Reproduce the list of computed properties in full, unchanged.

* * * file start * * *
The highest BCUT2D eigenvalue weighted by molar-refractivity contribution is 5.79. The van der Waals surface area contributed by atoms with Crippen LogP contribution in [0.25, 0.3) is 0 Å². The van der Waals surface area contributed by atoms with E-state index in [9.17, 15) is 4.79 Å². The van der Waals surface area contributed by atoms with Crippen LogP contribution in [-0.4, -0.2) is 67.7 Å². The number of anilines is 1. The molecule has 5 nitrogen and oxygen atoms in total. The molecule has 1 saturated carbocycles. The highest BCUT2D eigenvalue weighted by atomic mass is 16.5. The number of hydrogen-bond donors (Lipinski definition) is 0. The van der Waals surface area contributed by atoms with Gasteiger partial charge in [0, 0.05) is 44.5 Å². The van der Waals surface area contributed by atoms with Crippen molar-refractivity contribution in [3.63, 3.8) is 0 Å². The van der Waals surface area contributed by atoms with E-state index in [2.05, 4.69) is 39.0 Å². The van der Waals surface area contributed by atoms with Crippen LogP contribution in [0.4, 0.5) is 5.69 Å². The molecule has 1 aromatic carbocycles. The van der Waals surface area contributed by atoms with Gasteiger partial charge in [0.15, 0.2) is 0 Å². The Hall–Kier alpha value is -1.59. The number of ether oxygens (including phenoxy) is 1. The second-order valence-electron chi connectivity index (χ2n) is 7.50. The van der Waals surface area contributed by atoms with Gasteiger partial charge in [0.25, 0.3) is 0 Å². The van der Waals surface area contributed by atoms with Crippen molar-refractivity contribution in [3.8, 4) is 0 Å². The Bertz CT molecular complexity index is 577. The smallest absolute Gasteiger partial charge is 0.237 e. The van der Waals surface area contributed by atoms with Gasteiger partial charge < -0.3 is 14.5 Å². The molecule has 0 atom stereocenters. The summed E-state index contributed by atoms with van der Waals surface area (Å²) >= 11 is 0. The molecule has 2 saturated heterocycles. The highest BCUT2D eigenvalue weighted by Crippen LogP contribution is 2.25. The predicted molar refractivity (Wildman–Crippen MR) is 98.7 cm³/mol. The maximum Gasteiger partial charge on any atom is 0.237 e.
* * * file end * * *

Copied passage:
The highest BCUT2D eigenvalue weighted by molar-refractivity contribution is 5.79. The van der Waals surface area contributed by atoms with Crippen LogP contribution in [0.25, 0.3) is 0 Å². The van der Waals surface area contributed by atoms with E-state index in [9.17, 15) is 4.79 Å². The van der Waals surface area contributed by atoms with Crippen LogP contribution in [-0.4, -0.2) is 67.7 Å². The number of anilines is 1. The molecule has 5 nitrogen and oxygen atoms in total. The molecule has 1 saturated carbocycles. The highest BCUT2D eigenvalue weighted by atomic mass is 16.5. The number of hydrogen-bond donors (Lipinski definition) is 0. The van der Waals surface area contributed by atoms with Gasteiger partial charge in [0, 0.05) is 44.5 Å². The van der Waals surface area contributed by atoms with Crippen molar-refractivity contribution in [3.63, 3.8) is 0 Å². The van der Waals surface area contributed by atoms with E-state index in [2.05, 4.69) is 39.0 Å². The van der Waals surface area contributed by atoms with Crippen LogP contribution in [0.4, 0.5) is 5.69 Å². The molecule has 1 aromatic carbocycles. The van der Waals surface area contributed by atoms with Gasteiger partial charge in [0.15, 0.2) is 0 Å². The Hall–Kier alpha value is -1.59. The number of ether oxygens (including phenoxy) is 1. The second-order valence-electron chi connectivity index (χ2n) is 7.50. The van der Waals surface area contributed by atoms with Gasteiger partial charge in [0.25, 0.3) is 0 Å². The van der Waals surface area contributed by atoms with Crippen molar-refractivity contribution in [3.8, 4) is 0 Å². The Bertz CT molecular complexity index is 577. The smallest absolute Gasteiger partial charge is 0.237 e. The van der Waals surface area contributed by atoms with Gasteiger partial charge < -0.3 is 14.5 Å². The molecule has 0 atom stereocenters. The summed E-state index contributed by atoms with van der Waals surface area (Å²) >= 11 is 0. The molecule has 2 saturated heterocycles. The highest BCUT2D eigenvalue weighted by Crippen LogP contribution is 2.25. The predicted molar refractivity (Wildman–Crippen MR) is 98.7 cm³/mol. The maximum Gasteiger partial charge on any atom is 0.237 e.